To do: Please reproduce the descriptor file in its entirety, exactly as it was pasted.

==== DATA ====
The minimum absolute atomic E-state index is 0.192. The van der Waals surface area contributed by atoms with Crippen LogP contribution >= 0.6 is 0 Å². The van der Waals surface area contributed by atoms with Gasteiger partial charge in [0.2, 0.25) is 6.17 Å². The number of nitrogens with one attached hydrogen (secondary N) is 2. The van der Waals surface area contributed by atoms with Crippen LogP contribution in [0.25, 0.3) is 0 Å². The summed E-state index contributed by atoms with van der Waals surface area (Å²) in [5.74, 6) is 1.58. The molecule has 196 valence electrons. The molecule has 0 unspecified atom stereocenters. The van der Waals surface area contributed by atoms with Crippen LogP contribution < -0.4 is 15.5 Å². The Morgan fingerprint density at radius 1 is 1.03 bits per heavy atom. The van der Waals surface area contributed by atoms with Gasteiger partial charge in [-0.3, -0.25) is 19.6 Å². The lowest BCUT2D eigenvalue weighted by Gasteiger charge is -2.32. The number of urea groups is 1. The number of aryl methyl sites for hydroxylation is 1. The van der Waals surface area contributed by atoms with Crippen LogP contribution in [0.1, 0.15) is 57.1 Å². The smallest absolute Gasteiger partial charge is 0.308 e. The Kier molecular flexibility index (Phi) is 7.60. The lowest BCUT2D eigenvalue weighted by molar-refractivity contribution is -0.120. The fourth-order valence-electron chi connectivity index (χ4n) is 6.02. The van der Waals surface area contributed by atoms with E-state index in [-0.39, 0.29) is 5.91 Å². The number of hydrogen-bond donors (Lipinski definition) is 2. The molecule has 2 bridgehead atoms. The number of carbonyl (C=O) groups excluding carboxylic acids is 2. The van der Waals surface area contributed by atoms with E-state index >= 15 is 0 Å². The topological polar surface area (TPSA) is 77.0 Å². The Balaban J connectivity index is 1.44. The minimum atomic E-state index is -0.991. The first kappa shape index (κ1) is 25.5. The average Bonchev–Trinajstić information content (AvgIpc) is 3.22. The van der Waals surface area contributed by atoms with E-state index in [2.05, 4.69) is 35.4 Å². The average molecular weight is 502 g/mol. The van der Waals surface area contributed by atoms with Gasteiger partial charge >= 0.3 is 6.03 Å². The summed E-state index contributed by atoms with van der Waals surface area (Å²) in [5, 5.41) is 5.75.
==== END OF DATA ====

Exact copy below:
The minimum absolute atomic E-state index is 0.192. The van der Waals surface area contributed by atoms with Crippen LogP contribution >= 0.6 is 0 Å². The van der Waals surface area contributed by atoms with Gasteiger partial charge in [0.2, 0.25) is 6.17 Å². The number of nitrogens with one attached hydrogen (secondary N) is 2. The van der Waals surface area contributed by atoms with Crippen LogP contribution in [0.25, 0.3) is 0 Å². The summed E-state index contributed by atoms with van der Waals surface area (Å²) in [5.74, 6) is 1.58. The molecule has 196 valence electrons. The molecule has 0 unspecified atom stereocenters. The van der Waals surface area contributed by atoms with Crippen LogP contribution < -0.4 is 15.5 Å². The Morgan fingerprint density at radius 1 is 1.03 bits per heavy atom. The van der Waals surface area contributed by atoms with Gasteiger partial charge in [-0.3, -0.25) is 19.6 Å². The lowest BCUT2D eigenvalue weighted by Gasteiger charge is -2.32. The number of urea groups is 1. The number of aryl methyl sites for hydroxylation is 1. The van der Waals surface area contributed by atoms with Crippen LogP contribution in [0.1, 0.15) is 57.1 Å². The smallest absolute Gasteiger partial charge is 0.308 e. The Kier molecular flexibility index (Phi) is 7.60. The lowest BCUT2D eigenvalue weighted by molar-refractivity contribution is -0.120. The fourth-order valence-electron chi connectivity index (χ4n) is 6.02. The van der Waals surface area contributed by atoms with E-state index in [-0.39, 0.29) is 5.91 Å². The number of hydrogen-bond donors (Lipinski definition) is 2. The molecule has 2 bridgehead atoms. The number of carbonyl (C=O) groups excluding carboxylic acids is 2. The van der Waals surface area contributed by atoms with E-state index >= 15 is 0 Å². The topological polar surface area (TPSA) is 77.0 Å². The Balaban J connectivity index is 1.44. The minimum atomic E-state index is -0.991. The first kappa shape index (κ1) is 25.5. The average Bonchev–Trinajstić information content (AvgIpc) is 3.22. The van der Waals surface area contributed by atoms with E-state index in [2.05, 4.69) is 35.4 Å². The average molecular weight is 502 g/mol. The van der Waals surface area contributed by atoms with Gasteiger partial charge >= 0.3 is 6.03 Å². The summed E-state index contributed by atoms with van der Waals surface area (Å²) in [5, 5.41) is 5.75.